ECB Bosses Lack Full Diplomatic Immunity, EU’s Top Court Says
(Bloomberg) -- European Central Bank Governing Council members’ criminal immunity doesn’t stretch to alleged acts committed outside their formal role, the European Union’s top court ruled in a case linked to the bribery scandal involving Latvia’s Ilmars Rimsevics.
In probes that find a central bank governor of an EU nation guilty of incriminating behavior outside his or her official duties “immunity from legal proceedings does not apply,” the EU’s Court of Justice ruled on Tuesday.
Authorities have to “request a waiver of immunity from legal proceedings” in cases where an investigation finds the conduct was carried out in an official capacity, the court said, confirming that central bank governors do enjoy a wide immunity. But, in the case of “acts of fraud, corruption or money laundering,” which “fall outside the bounds of the duties” of an EU official, such immunity may no longer apply, the court said.
It’s the first time EU judges in Luxembourg weighed the question of the scope of the immunity of ECB officials. Rimsevics , the former Latvian central bank chief, was arrested while Latvia’s central bank governor after allegedly agreeing to accept 500,000 euros ($567,000) and a trip to Russia in exchange for helping the now-defunct Trasta Komercbanka with regulatory issues.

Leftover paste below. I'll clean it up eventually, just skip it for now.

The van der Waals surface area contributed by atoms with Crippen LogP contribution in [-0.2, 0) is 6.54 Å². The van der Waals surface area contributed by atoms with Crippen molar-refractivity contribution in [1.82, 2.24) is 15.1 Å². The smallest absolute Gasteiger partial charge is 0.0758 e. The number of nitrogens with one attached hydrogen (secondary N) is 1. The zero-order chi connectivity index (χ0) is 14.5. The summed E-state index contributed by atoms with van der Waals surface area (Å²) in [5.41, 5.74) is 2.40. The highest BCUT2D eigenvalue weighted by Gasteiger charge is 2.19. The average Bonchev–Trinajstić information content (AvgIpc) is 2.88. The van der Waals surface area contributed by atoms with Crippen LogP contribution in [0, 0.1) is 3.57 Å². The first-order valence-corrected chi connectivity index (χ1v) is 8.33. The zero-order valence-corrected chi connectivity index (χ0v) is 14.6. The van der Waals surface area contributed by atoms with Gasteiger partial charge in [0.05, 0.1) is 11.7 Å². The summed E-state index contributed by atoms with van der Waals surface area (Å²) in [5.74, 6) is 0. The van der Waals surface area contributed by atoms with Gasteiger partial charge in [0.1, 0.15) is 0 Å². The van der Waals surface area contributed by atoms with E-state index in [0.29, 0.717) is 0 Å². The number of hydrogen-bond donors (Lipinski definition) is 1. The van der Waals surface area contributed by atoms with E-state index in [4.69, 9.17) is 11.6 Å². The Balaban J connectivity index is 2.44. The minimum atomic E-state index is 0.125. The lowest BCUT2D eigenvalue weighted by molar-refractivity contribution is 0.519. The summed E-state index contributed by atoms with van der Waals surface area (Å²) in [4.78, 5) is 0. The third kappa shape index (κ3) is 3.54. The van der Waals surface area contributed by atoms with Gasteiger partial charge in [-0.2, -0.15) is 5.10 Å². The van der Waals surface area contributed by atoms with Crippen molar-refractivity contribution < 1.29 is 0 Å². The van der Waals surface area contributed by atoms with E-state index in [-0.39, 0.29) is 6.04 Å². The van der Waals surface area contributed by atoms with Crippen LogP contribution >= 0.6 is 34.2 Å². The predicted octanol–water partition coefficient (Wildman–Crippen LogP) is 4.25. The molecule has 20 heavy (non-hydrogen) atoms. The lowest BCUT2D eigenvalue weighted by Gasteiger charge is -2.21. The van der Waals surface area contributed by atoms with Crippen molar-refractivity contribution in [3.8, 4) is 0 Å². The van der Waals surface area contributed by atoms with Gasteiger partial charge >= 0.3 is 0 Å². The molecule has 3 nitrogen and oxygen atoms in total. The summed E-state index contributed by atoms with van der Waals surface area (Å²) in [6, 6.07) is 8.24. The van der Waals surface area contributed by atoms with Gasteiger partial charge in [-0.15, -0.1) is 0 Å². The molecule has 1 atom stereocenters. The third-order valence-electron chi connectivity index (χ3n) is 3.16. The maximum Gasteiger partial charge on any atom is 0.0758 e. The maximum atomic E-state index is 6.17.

Lawyers for Rimsevics told the Luxembourg-based EU court at a hearing in January that the immunity is almost limitless, like the protection typically enjoyed by foreign diplomats. The former governor denies all allegations, blaming a coordinated attack from a group of banks for his legal troubles.
His lawyers weren’t immediately available for comment after Tuesday’s ruling.
The ruling is timely, after another central bank governor, Slovakia’s Peter Kazimir, was charged with bribery. Kazimir, who is also a member of the European Central Bank’s Governing Council, has rejected the allegations.
The case is: C-3/20, LR Generalprokuratura.
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